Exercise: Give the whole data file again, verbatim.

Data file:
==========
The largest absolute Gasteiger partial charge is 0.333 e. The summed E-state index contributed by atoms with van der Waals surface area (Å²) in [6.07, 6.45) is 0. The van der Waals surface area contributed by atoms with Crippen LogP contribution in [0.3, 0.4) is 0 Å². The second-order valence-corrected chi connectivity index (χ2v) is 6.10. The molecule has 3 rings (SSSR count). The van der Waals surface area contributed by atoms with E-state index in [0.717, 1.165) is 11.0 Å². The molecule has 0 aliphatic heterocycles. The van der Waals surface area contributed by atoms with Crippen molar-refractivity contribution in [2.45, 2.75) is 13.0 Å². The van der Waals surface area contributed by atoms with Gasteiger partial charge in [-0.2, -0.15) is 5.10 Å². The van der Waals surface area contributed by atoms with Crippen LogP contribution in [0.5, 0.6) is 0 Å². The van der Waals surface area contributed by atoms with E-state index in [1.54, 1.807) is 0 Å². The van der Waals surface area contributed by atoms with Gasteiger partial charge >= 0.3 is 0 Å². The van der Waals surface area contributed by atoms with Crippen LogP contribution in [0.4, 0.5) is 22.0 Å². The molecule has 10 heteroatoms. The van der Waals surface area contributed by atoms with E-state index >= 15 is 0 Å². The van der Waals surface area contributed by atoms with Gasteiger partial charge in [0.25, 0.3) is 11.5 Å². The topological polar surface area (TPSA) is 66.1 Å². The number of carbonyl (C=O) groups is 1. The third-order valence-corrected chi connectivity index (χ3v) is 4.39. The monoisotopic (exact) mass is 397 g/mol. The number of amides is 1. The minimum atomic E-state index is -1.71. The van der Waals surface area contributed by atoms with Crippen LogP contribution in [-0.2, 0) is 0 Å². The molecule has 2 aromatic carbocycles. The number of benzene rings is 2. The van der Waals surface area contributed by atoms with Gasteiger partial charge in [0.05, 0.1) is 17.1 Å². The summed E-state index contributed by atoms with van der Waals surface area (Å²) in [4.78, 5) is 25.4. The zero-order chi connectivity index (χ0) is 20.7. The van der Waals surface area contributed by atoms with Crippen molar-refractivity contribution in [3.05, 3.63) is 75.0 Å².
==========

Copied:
The largest absolute Gasteiger partial charge is 0.333 e. The summed E-state index contributed by atoms with van der Waals surface area (Å²) in [6.07, 6.45) is 0. The van der Waals surface area contributed by atoms with Crippen LogP contribution in [0.3, 0.4) is 0 Å². The second-order valence-corrected chi connectivity index (χ2v) is 6.10. The molecule has 3 rings (SSSR count). The van der Waals surface area contributed by atoms with E-state index in [0.717, 1.165) is 11.0 Å². The molecule has 0 aliphatic heterocycles. The van der Waals surface area contributed by atoms with Crippen molar-refractivity contribution in [2.45, 2.75) is 13.0 Å². The van der Waals surface area contributed by atoms with Gasteiger partial charge in [-0.2, -0.15) is 5.10 Å². The van der Waals surface area contributed by atoms with Crippen LogP contribution in [0.5, 0.6) is 0 Å². The van der Waals surface area contributed by atoms with E-state index in [1.54, 1.807) is 0 Å². The van der Waals surface area contributed by atoms with Gasteiger partial charge >= 0.3 is 0 Å². The van der Waals surface area contributed by atoms with Crippen LogP contribution in [0.4, 0.5) is 22.0 Å². The molecule has 10 heteroatoms. The van der Waals surface area contributed by atoms with E-state index >= 15 is 0 Å². The van der Waals surface area contributed by atoms with Gasteiger partial charge in [0.25, 0.3) is 11.5 Å². The topological polar surface area (TPSA) is 66.1 Å². The number of carbonyl (C=O) groups is 1. The third-order valence-corrected chi connectivity index (χ3v) is 4.39. The monoisotopic (exact) mass is 397 g/mol. The number of amides is 1. The minimum atomic E-state index is -1.71. The van der Waals surface area contributed by atoms with Crippen LogP contribution in [-0.2, 0) is 0 Å². The molecule has 2 aromatic carbocycles. The number of benzene rings is 2. The van der Waals surface area contributed by atoms with Gasteiger partial charge in [0.05, 0.1) is 17.1 Å². The summed E-state index contributed by atoms with van der Waals surface area (Å²) in [4.78, 5) is 25.4. The zero-order chi connectivity index (χ0) is 20.7. The van der Waals surface area contributed by atoms with Crippen molar-refractivity contribution in [3.05, 3.63) is 75.0 Å².